January 20, 2017

  • You'll be glad, but not as glad as I am, to know that I've finished reading the g.d. thing.

    January 20, 2017

  • chained_bear is making me hungry.

    January 20, 2017

  • The beatings will continue until morale improves.

    January 20, 2017

  • Usage/historical note on mangetout.

    January 19, 2017

  • "... with more cash in our pockets, ingredients went upmarket in the closing years of the decade: celeriac and mangetout ... herbs in packets, stuffed aubergine, banoffee pie and then grilled goats'-cheese salad, exotic mushrooms...."

    --Kate Colquhoun, Taste: The Story of Britain Through Its Cooking (NY: Bloomsbury, 2007), 370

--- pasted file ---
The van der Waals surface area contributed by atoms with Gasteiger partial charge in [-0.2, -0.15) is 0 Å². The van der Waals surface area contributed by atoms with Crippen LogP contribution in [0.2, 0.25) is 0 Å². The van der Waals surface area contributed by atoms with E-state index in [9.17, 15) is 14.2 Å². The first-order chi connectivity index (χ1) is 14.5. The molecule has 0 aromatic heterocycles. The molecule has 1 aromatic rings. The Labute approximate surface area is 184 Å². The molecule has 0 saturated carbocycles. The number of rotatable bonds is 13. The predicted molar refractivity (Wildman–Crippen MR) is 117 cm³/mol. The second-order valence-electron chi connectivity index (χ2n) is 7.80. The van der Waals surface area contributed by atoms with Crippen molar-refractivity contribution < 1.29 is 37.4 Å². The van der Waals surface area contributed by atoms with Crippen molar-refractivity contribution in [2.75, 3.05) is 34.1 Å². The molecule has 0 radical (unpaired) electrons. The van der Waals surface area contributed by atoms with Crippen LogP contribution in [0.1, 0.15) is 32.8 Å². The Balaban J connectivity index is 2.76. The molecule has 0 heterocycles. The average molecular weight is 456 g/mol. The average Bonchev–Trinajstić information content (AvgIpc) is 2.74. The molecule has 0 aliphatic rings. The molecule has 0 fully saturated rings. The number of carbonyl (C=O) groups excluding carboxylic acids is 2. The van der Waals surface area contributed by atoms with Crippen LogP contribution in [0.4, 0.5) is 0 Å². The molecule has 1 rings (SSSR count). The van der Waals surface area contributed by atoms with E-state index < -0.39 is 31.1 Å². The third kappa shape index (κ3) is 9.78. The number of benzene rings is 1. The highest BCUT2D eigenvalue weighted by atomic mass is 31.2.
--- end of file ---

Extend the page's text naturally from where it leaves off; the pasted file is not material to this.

January 19, 2017

  • "Although The Cookery Year assumed that cooks had enough silver cutlery for five courses, starched linen napery and brightly polished crystal... it contained recipes that a growing band of cooks were aspiring to make...."

    --Kate Colquhoun, Taste: The Story of Britain Through Its Cooking (NY: Bloomsbury, 2007), 366

    January 19, 2017

  • "the intensely social aspect of Roden's cooking lay as much at its heart as its centuries-old use of pine nuts, cinnamon, cumin, coriander, ginger, crushed garlic, cloves, mint and saffron. Hers was food traditionally slow cooked in tagines, and her book reintroduced to British kitchens the Arabic flavours once so adored by our Norman ancestors, with savoury pastries scattered with sugar, pounded meat and plenty of allspice, pomegranates and scented water."

    --Kate Colquhoun, Taste: The Story of Britain Through Its Cooking (NY: Bloomsbury, 2007), 363

    January 19, 2017